Saturday, May 14, 2011

Analyzing Java memory usage

Even when using Java, one might encounter memory issues. In those cases, it is good to know that there are tools to help you out, some of which are bundled with Sun's JDK distribution.

Creating a Java heap dump
The first thing to do is obtaining a heap dump, in which Java writes the current content of its heap to a file. There are many ways to achieve this. This can be done explicitly by issuing commands from a command line, by using Java's JMX, or by instructing the JVM to make a heap dump when an OutOfMemoryError eccurs.

The simplest way to get a heap dump from a running system is by issuing the command jmap from a command line, for instance

$ jmap -dump:live,format=b,file=heap.bin 6114

will dump the live objects in the heap of the Java process with process ID 6114 to a file called heap.bin. The process ID can be found by using jps or ps, if on a Unix system.

But what if one wants a dump of the heap as it is when an OutOfMemoryError occurs? One of the arguments the JVM accepts is: -XX:+HeapDumpOnOutOfMemoryError. As the name of the argument suggests, this tells the JVM to create a dump of the heap when an OutOfMemoryError occurs. If you also supply the argument -XX:HeapDumpPath, you can instruct the JVM on where to put the generated dump file (by default it is created in the working directory of the VM). For instance:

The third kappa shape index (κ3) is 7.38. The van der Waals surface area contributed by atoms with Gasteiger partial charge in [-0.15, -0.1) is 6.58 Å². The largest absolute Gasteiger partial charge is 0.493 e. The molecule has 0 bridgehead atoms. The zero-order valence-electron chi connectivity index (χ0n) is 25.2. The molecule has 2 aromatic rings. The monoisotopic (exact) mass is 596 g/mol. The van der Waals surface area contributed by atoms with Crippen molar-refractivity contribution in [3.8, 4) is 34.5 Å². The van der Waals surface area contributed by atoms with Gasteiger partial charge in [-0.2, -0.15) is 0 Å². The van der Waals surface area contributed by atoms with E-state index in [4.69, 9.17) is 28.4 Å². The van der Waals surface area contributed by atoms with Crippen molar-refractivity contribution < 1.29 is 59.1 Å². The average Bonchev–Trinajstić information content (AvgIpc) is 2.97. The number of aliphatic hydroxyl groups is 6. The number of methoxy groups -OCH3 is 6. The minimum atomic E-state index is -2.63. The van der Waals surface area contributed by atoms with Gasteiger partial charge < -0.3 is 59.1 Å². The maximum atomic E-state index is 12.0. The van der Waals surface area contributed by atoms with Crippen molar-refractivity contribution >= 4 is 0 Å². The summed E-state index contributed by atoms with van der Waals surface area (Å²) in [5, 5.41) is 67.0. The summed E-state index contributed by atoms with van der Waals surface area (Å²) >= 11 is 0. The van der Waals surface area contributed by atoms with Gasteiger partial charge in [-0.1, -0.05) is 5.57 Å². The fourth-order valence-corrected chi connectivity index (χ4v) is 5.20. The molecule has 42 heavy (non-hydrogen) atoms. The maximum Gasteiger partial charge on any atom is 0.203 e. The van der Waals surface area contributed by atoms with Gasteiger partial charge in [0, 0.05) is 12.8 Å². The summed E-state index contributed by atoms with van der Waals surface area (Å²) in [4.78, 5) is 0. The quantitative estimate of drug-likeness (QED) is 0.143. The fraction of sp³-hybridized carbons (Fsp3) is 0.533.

$ java -XX:+HeapDumpOnOutOfMemoryError -XX:HeapDumpPath=/tmp/heap.bin ...
Analyzing the heap dump
The heap dump file obtained by the above is a binary file not suited for manual inspection. However, also in the JDK distribution is a tool called jhat. This is a tool for analyzing a binary heap dump file (Java Heap Analysis Tool). It parses the heap file and launches a web server, allowing you to navigate the information in the heap in a web browser. The command

$ jhat heap.bin

will parse the heap in file heap.bin. When launching a web browser and entering localhost:7000 in the address bar, I am presented with the following:

This is simply a listing of all classes loaded. When clicking on one of the class names, a new screen appears with more details on the selected class:

It is worth noticing that in the far bottom of the first screen (All classes), there are a number of useful links, for instance the "Heap Histogram", which shows the number of instances and the total size for each class. Another link take you to a new page where you can execute Object Query Language (OQL) queries. One example of a OQL query is:
select s from java.lang.String s where s.count >= 100
which will show you all Strings of length 100 or more. See the "OQL Help" page for more on OQL.

Another way of inspecting the obtained heap dump is with the NetBeans IDE. Simply download the simplest version of it, launch it, and import your heap dump with "Load Heap Dump..." under "Profile" on the menu bar. This will give you the same information as the jhat-tool, but in a more user-friendly way.

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